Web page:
L'Image (Mainieri/Bernhardt/Spinozza/Levin/Gadd): 2.0 (2010)
's Chapman Stick gets a workout beyond the confines of the progressive rock arena in which he's been more often than not found since hooking up with King Crimson and Peter Gabriel in the late 1970s. 2.0 is, in fact, a rare opportunity to hear Levin return to jazz, his deep arco creating a robust foundation for Mainieri's "Reunion," an otherwise atmospheric track where David Spinozza's nylon-string guitar and Mainieri's vibes gracefully combine. Levin proves that just because an artist doesn't, it needn't mean they can't.
Not that 2.0 is retro; the group sounds thoroughly in the new millennium, even as it revisits a couple of 1970s Mainieri compositions, in particular the eminently singable title track to Love Play (Arista, 1977), here combined with Mainieri's knotty but Latin-esque "Coming Home." Mainieri's tunes, which comprise half of 2.0's eight tracks, straddle the fence between easy-flowing accessibility and beneath-the-covers depth, in particular the tone row-driven "All in a Row," where Tony Levin
, whose jazz cred is amply proven on seminal albums by Chick Corea, Larry Carlton, and Joe Farrell, despite a career largely spent as a session and touring musician with pop/rock artists like Eric Clapton, Paul Simon and James Taylor Quartet. Gadd's Stuff was a soulful and unassuming alternative to powerhouse fusion back in the day, and that same relaxed but unerring groove is all over 2.0, especially on keyboardist Warren Bernhardt's opening "Praise," a lengthy, gospel-tinged tune featuring lively solos from Mainieri and Spinozza. And if Gadd's sense of swing was ever in doubt, there's Mainieri's "Gadd-Ddagit!," which features Bernhardt's strongest piano solo of the set, and Spinozza in flat-out Wes Montgomery mode.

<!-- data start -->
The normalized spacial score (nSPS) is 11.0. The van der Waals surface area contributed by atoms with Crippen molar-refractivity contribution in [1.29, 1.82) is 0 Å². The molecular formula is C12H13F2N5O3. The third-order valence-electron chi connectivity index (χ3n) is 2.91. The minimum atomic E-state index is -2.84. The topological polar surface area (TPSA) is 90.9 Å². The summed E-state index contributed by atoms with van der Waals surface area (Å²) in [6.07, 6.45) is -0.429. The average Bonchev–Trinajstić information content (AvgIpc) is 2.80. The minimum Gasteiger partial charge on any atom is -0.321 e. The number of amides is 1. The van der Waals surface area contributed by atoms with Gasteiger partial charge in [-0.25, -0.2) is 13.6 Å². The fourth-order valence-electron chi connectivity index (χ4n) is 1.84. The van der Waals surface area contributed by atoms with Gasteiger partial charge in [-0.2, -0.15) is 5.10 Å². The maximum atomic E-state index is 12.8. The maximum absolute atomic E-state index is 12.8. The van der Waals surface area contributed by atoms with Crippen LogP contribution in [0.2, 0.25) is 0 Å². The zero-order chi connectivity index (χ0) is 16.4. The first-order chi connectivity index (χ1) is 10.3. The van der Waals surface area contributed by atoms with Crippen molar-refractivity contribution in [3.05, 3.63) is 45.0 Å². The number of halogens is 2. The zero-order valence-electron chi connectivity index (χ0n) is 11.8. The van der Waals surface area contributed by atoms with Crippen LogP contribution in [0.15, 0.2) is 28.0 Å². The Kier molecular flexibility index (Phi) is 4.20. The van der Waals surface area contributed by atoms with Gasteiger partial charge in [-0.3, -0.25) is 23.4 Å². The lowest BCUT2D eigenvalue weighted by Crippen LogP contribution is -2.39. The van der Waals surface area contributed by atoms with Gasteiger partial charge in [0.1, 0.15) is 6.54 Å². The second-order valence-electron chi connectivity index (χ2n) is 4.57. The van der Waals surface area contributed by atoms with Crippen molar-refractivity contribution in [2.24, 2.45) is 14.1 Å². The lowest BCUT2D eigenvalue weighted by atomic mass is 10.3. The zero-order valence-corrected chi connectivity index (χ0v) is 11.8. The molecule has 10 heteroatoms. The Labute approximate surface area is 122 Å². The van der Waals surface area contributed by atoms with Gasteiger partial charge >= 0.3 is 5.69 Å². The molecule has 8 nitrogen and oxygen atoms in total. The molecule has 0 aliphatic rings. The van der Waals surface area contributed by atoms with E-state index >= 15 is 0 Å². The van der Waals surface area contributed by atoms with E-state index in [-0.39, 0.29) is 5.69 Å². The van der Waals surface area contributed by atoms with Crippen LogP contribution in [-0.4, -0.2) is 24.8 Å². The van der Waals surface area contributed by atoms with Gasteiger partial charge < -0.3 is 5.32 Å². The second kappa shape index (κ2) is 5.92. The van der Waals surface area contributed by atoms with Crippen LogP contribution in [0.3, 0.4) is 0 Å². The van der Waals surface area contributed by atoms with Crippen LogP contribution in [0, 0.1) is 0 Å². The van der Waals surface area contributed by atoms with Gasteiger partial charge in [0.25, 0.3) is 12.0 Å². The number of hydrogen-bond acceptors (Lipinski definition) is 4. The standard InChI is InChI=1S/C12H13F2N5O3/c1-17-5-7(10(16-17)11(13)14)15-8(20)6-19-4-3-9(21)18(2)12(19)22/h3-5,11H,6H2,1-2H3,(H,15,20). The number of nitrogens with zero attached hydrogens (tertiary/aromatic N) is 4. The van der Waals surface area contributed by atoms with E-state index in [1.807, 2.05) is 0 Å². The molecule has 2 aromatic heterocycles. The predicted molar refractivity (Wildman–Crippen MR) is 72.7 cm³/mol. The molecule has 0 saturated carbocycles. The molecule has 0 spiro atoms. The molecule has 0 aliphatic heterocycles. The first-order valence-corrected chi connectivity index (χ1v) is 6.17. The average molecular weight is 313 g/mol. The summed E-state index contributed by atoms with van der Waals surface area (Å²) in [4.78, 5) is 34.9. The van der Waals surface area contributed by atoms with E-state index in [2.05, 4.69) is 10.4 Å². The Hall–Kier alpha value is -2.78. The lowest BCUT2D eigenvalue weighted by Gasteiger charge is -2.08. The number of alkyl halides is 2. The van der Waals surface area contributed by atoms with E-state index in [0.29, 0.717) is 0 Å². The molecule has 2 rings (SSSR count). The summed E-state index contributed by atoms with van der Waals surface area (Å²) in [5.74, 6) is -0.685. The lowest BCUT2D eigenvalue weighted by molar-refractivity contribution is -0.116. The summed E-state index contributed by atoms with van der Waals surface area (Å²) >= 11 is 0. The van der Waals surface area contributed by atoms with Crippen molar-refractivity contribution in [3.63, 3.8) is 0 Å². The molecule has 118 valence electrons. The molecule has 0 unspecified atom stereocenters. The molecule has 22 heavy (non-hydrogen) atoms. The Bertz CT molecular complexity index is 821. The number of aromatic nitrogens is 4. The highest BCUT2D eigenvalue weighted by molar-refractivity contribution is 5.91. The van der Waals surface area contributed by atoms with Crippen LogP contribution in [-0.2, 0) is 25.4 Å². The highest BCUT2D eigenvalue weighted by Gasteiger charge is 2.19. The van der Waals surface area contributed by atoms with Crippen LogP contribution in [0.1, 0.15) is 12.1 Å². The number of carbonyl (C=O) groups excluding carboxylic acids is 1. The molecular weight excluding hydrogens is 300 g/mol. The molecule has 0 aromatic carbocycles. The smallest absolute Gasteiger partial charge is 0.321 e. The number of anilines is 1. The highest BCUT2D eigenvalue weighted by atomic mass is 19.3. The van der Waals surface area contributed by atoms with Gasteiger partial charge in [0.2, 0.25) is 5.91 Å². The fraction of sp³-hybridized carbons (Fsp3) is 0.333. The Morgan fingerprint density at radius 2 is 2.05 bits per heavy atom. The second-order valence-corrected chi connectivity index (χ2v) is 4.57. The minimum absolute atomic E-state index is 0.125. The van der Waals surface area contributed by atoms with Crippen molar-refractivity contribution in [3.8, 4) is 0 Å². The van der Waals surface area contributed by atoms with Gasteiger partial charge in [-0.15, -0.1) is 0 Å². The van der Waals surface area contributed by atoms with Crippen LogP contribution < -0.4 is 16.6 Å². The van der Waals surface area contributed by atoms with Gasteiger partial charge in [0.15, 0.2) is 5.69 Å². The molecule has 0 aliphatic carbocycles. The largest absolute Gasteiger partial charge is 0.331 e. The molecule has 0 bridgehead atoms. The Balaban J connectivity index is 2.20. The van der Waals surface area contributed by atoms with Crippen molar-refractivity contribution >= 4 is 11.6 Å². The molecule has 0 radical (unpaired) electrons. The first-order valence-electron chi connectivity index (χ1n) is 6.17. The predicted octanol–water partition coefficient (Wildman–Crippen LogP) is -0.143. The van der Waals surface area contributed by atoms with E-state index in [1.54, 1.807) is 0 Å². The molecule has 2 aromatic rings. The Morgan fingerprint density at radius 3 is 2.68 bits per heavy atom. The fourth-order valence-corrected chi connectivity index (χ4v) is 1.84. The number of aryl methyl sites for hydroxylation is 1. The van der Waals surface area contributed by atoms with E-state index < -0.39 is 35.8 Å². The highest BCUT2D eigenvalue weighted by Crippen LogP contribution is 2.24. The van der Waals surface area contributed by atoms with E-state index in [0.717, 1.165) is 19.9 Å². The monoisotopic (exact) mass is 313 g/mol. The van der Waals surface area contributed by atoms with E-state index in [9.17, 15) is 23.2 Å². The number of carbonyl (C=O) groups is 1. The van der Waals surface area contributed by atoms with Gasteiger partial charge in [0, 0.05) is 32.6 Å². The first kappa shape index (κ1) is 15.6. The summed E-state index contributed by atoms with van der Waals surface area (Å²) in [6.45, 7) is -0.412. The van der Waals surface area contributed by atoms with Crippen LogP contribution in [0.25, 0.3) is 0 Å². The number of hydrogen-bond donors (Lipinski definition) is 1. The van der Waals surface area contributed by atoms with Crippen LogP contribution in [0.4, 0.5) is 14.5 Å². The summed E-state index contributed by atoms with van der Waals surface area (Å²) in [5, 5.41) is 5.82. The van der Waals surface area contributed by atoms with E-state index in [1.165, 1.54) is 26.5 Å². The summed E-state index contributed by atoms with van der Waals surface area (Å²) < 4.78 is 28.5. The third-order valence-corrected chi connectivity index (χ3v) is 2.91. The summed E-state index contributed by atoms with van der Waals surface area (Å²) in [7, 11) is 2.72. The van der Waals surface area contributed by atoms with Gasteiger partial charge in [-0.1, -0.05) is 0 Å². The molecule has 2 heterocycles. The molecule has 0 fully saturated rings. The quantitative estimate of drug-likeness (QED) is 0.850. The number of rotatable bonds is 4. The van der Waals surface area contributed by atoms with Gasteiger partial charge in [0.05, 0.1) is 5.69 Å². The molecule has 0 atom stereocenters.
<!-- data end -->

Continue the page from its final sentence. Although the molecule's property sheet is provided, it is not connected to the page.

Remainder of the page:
The same can be said for drummer Steve Gadd
Spinozza and Bernhardt may well be 2.0's biggest treats, if only because they're so under-represented compared to the more visible careers of Levin, Gadd, and Mainieri. Spinozza, in particular, demonstrates a compositional acumen as strong as his playing on three tunes, notably the ambling but deceptively change-heavy "Doesn't She Know By Now?" and spare yet visceral blues, "Hidden Drive."
The best players check their egos at the door, and with L'Image completing a fall 2009 run at New York's Iridium and a live CD/DVD in the works, 2.0 is the long overdue introduction to a group with nothing to prove and everything to say.
Track Listing: Praise; Reunion; Gadd-Ddagit!; Doesn't She Know By Now?; The Brat; All in a Row; Hidden Drive; Love Play/Coming Home.
Personnel: Mike Mainieri: vibraphone; Warren Bernhardt: keyboards; David Spinozza: guitars; Tony Levin: basses, Chapman Stick; Steve Gadd: drums.
Record Label: NYC Records
Style: Modern Jazz